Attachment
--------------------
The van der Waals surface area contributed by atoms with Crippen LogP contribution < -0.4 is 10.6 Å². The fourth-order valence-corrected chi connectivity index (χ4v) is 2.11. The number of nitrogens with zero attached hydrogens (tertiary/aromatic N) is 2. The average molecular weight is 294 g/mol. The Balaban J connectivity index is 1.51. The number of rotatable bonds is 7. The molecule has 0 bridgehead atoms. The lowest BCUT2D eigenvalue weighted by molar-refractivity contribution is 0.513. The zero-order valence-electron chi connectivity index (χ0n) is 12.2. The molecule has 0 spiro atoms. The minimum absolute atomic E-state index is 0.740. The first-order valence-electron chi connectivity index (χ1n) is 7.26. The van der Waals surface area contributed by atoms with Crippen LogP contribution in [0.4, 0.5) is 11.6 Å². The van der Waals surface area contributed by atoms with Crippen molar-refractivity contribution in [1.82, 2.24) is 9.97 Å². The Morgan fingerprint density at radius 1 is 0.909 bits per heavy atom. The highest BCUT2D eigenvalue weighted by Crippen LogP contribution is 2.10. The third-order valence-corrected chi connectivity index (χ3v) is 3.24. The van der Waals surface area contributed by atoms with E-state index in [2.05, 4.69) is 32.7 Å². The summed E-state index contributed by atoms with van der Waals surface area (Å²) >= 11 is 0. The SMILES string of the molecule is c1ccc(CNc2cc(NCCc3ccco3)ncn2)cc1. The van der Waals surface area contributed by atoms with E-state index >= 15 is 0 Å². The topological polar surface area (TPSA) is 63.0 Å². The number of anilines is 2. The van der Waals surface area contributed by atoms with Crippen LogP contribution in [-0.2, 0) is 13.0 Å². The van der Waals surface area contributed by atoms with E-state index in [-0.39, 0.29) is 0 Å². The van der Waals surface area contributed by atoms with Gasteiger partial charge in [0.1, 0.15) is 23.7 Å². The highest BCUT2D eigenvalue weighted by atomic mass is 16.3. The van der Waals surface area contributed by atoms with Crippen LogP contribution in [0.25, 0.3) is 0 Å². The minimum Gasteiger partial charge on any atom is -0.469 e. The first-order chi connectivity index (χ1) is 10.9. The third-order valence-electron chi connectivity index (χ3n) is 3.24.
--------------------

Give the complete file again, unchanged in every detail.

The van der Waals surface area contributed by atoms with Crippen LogP contribution < -0.4 is 10.6 Å². The fourth-order valence-corrected chi connectivity index (χ4v) is 2.11. The number of nitrogens with zero attached hydrogens (tertiary/aromatic N) is 2. The average molecular weight is 294 g/mol. The Balaban J connectivity index is 1.51. The number of rotatable bonds is 7. The molecule has 0 bridgehead atoms. The lowest BCUT2D eigenvalue weighted by molar-refractivity contribution is 0.513. The zero-order valence-electron chi connectivity index (χ0n) is 12.2. The molecule has 0 spiro atoms. The minimum absolute atomic E-state index is 0.740. The first-order valence-electron chi connectivity index (χ1n) is 7.26. The van der Waals surface area contributed by atoms with Crippen LogP contribution in [0.4, 0.5) is 11.6 Å². The van der Waals surface area contributed by atoms with Crippen molar-refractivity contribution in [1.82, 2.24) is 9.97 Å². The Morgan fingerprint density at radius 1 is 0.909 bits per heavy atom. The highest BCUT2D eigenvalue weighted by Crippen LogP contribution is 2.10. The third-order valence-corrected chi connectivity index (χ3v) is 3.24. The van der Waals surface area contributed by atoms with E-state index in [2.05, 4.69) is 32.7 Å². The summed E-state index contributed by atoms with van der Waals surface area (Å²) >= 11 is 0. The SMILES string of the molecule is c1ccc(CNc2cc(NCCc3ccco3)ncn2)cc1. The van der Waals surface area contributed by atoms with E-state index >= 15 is 0 Å². The topological polar surface area (TPSA) is 63.0 Å². The number of anilines is 2. The van der Waals surface area contributed by atoms with Crippen LogP contribution in [-0.2, 0) is 13.0 Å². The van der Waals surface area contributed by atoms with E-state index in [-0.39, 0.29) is 0 Å². The van der Waals surface area contributed by atoms with Gasteiger partial charge in [0.1, 0.15) is 23.7 Å². The highest BCUT2D eigenvalue weighted by atomic mass is 16.3. The van der Waals surface area contributed by atoms with Crippen LogP contribution in [0.25, 0.3) is 0 Å². The minimum Gasteiger partial charge on any atom is -0.469 e. The first-order chi connectivity index (χ1) is 10.9. The third-order valence-electron chi connectivity index (χ3n) is 3.24.